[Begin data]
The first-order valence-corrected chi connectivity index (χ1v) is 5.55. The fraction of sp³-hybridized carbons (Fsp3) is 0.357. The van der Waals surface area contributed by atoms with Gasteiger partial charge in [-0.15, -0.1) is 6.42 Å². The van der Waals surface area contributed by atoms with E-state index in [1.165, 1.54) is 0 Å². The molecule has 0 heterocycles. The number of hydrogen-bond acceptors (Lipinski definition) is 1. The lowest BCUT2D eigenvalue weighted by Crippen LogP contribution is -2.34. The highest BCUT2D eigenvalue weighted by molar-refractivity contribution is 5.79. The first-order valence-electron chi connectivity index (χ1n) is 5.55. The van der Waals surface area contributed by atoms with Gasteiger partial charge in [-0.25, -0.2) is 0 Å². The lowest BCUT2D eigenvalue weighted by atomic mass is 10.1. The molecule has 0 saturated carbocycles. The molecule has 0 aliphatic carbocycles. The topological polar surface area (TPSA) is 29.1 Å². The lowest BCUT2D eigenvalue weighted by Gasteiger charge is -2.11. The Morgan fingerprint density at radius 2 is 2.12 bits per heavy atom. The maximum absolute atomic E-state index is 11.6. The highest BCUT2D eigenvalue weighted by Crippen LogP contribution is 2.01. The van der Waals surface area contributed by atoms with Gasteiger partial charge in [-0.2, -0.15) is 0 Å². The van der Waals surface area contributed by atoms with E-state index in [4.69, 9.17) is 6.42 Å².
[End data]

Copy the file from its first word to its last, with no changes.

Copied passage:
The first-order valence-corrected chi connectivity index (χ1v) is 5.55. The fraction of sp³-hybridized carbons (Fsp3) is 0.357. The van der Waals surface area contributed by atoms with Gasteiger partial charge in [-0.15, -0.1) is 6.42 Å². The van der Waals surface area contributed by atoms with E-state index in [1.165, 1.54) is 0 Å². The molecule has 0 heterocycles. The number of hydrogen-bond acceptors (Lipinski definition) is 1. The lowest BCUT2D eigenvalue weighted by Crippen LogP contribution is -2.34. The highest BCUT2D eigenvalue weighted by molar-refractivity contribution is 5.79. The first-order valence-electron chi connectivity index (χ1n) is 5.55. The van der Waals surface area contributed by atoms with Gasteiger partial charge in [-0.25, -0.2) is 0 Å². The lowest BCUT2D eigenvalue weighted by atomic mass is 10.1. The molecule has 0 saturated carbocycles. The molecule has 0 aliphatic carbocycles. The topological polar surface area (TPSA) is 29.1 Å². The lowest BCUT2D eigenvalue weighted by Gasteiger charge is -2.11. The Morgan fingerprint density at radius 2 is 2.12 bits per heavy atom. The maximum absolute atomic E-state index is 11.6. The highest BCUT2D eigenvalue weighted by Crippen LogP contribution is 2.01. The van der Waals surface area contributed by atoms with Gasteiger partial charge in [-0.2, -0.15) is 0 Å². The van der Waals surface area contributed by atoms with E-state index in [4.69, 9.17) is 6.42 Å².